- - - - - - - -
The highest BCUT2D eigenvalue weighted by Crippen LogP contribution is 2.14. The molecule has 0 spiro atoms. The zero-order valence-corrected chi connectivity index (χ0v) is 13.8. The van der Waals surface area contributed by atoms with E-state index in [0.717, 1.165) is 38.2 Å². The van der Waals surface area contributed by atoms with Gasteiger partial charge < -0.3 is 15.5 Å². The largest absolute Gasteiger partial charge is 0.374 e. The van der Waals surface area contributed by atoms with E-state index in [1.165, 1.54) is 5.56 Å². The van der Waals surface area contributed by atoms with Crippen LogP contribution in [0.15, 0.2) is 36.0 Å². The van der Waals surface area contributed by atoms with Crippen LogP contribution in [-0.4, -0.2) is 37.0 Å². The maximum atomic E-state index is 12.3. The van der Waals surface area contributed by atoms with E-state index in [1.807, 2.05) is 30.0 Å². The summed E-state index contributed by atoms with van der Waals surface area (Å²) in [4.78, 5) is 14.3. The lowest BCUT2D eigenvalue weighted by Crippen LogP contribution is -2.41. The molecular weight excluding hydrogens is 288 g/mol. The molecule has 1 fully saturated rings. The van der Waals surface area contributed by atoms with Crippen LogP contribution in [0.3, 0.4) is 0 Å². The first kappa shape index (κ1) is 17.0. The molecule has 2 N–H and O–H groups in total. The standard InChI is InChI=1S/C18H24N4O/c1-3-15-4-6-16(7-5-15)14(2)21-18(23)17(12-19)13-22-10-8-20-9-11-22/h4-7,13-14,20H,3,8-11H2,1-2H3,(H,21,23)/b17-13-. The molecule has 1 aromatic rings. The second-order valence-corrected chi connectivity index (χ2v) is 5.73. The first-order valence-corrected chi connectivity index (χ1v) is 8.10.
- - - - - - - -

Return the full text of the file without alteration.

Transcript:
The highest BCUT2D eigenvalue weighted by Crippen LogP contribution is 2.14. The molecule has 0 spiro atoms. The zero-order valence-corrected chi connectivity index (χ0v) is 13.8. The van der Waals surface area contributed by atoms with E-state index in [0.717, 1.165) is 38.2 Å². The van der Waals surface area contributed by atoms with Gasteiger partial charge < -0.3 is 15.5 Å². The largest absolute Gasteiger partial charge is 0.374 e. The van der Waals surface area contributed by atoms with E-state index in [1.165, 1.54) is 5.56 Å². The van der Waals surface area contributed by atoms with Crippen LogP contribution in [0.15, 0.2) is 36.0 Å². The van der Waals surface area contributed by atoms with Crippen LogP contribution in [-0.4, -0.2) is 37.0 Å². The maximum atomic E-state index is 12.3. The van der Waals surface area contributed by atoms with E-state index in [1.807, 2.05) is 30.0 Å². The summed E-state index contributed by atoms with van der Waals surface area (Å²) in [4.78, 5) is 14.3. The lowest BCUT2D eigenvalue weighted by Crippen LogP contribution is -2.41. The molecular weight excluding hydrogens is 288 g/mol. The molecule has 1 fully saturated rings. The van der Waals surface area contributed by atoms with Crippen LogP contribution in [0.3, 0.4) is 0 Å². The first kappa shape index (κ1) is 17.0. The molecule has 2 N–H and O–H groups in total. The standard InChI is InChI=1S/C18H24N4O/c1-3-15-4-6-16(7-5-15)14(2)21-18(23)17(12-19)13-22-10-8-20-9-11-22/h4-7,13-14,20H,3,8-11H2,1-2H3,(H,21,23)/b17-13-. The molecule has 1 aromatic rings. The second-order valence-corrected chi connectivity index (χ2v) is 5.73. The first-order valence-corrected chi connectivity index (χ1v) is 8.10.